However, an investment in any equipment is only profitable if a sufficient number of goods are produced on it.
The pastry or dough brake has been, and remains, an option for the smallest of bakery businesses, says Stan Cauvain, director of bakery consultancy BakeTran.
“The challenge for such operations has been and remains the control of paste processing temperature and the need for a resting period between individual sheeting steps, so as not to unduly stress the paste and damage the dough layers.”
Recovery ideally has to be temperature-controlled, so the common practice is
to transfer the paste to a refrigerator – which may be a big challenge for small bakery businesses.
Rondo also says it has sheeting solutions for every application, from a hotel kitchen to high-volume industrial production. Its Econom range is popular with artisan and craft bakers all over the world.
When it comes to dough preparation, whatever the size of your operation, sheeting equipment is proving itself to be the baker’s flexible friend.
Peeling back layers: a guide to lamination
Bakery scientist Stan Cauvain, director of BakeTran, discusses the terminology used for laminated products.
“Classically, the English method of lamination starts with three dough and two fat layers, while the French method starts with two dough layers and one fat layer.
“The English method is best suited to small-scale production, while the French method can be used on a small scale, but is ideally suited to large-scale production.
“The starting ratio of dough to fat layers will influence the rate at which the number of dough layers increases during sheeting and laminating, with the number of ‘theoretical fat layers’ increasing faster with the English method.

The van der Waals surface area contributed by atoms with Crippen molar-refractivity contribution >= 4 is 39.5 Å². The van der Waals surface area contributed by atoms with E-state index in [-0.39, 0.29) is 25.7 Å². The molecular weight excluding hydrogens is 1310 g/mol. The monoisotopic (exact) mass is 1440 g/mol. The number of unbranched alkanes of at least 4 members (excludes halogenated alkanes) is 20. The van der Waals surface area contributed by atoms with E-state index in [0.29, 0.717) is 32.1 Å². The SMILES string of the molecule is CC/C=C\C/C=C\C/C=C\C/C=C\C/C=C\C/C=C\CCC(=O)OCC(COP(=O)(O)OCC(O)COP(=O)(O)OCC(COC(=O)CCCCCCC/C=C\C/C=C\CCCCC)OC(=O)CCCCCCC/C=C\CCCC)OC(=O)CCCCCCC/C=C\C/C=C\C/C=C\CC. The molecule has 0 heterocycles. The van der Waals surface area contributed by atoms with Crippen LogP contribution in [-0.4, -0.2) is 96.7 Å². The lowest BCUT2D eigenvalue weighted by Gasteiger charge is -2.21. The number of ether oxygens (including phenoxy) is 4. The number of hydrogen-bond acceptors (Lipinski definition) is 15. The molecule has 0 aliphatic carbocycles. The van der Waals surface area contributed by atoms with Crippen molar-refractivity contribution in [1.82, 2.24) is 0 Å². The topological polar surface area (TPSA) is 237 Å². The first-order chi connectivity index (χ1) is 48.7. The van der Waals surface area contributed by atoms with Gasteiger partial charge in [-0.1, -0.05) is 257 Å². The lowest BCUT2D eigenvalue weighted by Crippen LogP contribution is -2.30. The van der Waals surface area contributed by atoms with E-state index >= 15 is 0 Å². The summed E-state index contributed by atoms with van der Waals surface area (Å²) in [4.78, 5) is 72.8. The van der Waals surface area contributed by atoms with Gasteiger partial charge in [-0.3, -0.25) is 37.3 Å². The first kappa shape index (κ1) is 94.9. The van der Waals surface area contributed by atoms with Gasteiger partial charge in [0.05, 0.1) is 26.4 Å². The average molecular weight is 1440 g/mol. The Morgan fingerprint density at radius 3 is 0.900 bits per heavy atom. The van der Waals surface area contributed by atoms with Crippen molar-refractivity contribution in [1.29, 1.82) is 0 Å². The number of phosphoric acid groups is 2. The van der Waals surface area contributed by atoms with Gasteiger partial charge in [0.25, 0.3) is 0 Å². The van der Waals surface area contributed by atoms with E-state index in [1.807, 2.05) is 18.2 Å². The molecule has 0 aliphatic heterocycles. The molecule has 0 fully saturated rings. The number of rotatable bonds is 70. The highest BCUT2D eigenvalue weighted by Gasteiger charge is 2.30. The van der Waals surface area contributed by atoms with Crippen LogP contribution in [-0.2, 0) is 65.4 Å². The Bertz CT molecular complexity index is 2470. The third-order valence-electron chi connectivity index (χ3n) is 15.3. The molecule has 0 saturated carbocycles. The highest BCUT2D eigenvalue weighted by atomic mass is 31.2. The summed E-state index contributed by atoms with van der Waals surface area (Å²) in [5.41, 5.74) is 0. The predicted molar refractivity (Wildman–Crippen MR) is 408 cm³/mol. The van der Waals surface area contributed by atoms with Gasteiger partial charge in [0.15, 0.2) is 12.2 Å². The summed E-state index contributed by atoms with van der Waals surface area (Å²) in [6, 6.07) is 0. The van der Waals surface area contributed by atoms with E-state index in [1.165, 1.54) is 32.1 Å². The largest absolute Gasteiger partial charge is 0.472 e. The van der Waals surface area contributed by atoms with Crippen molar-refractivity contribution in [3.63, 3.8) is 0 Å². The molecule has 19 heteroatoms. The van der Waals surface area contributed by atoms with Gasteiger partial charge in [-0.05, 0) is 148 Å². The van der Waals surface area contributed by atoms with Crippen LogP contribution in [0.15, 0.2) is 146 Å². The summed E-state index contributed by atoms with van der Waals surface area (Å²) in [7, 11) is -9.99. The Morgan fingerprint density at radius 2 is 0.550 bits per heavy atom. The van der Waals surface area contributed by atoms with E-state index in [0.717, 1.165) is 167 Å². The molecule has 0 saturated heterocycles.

“We refer to ‘theoretical fat layers’ because, while the aim in laminated products is to have alternate and discrete layers of fat and dough, there is no certainty that will be the case, due to variations in the layers’ integrity.
“The terms mean very different things to different parts of the world. For example, traditionally the Danes would not recognise the concept of Danish pastry, as this is an Americanism. In common parlance the concept of Danish pastry refers to puff pastry that has been enriched with sugar and egg and will be yeast-raised.
“Meanwhile, Danish pastries and croissants have to be proved and the number of fat layers is therefore usually lower than that of puff pastry.”
CASE STUDY: Pophams Bakery
Pophams Bakery launched in October 2017 after founder Ollie Gold decided London was lacking in really good laminated pastries.
Gold, girlfriend Lucy McWhirter and friends converted a former chemist’s shop into a stylish bakery, giving it a Scandinavian style and look.
The bakery, situated off Popham Street in Islington, north London, focuses on croissants with unique flavour combinations.
These include the bakery’s best-selling bacon maple croissants, rosemary & sea salt twists, or more exotic options such as goat’s cheese custard; raspberry & walnut; walnut, fig & blue cheese; coconut & white rum; or peanut butter, jam & banana pastries.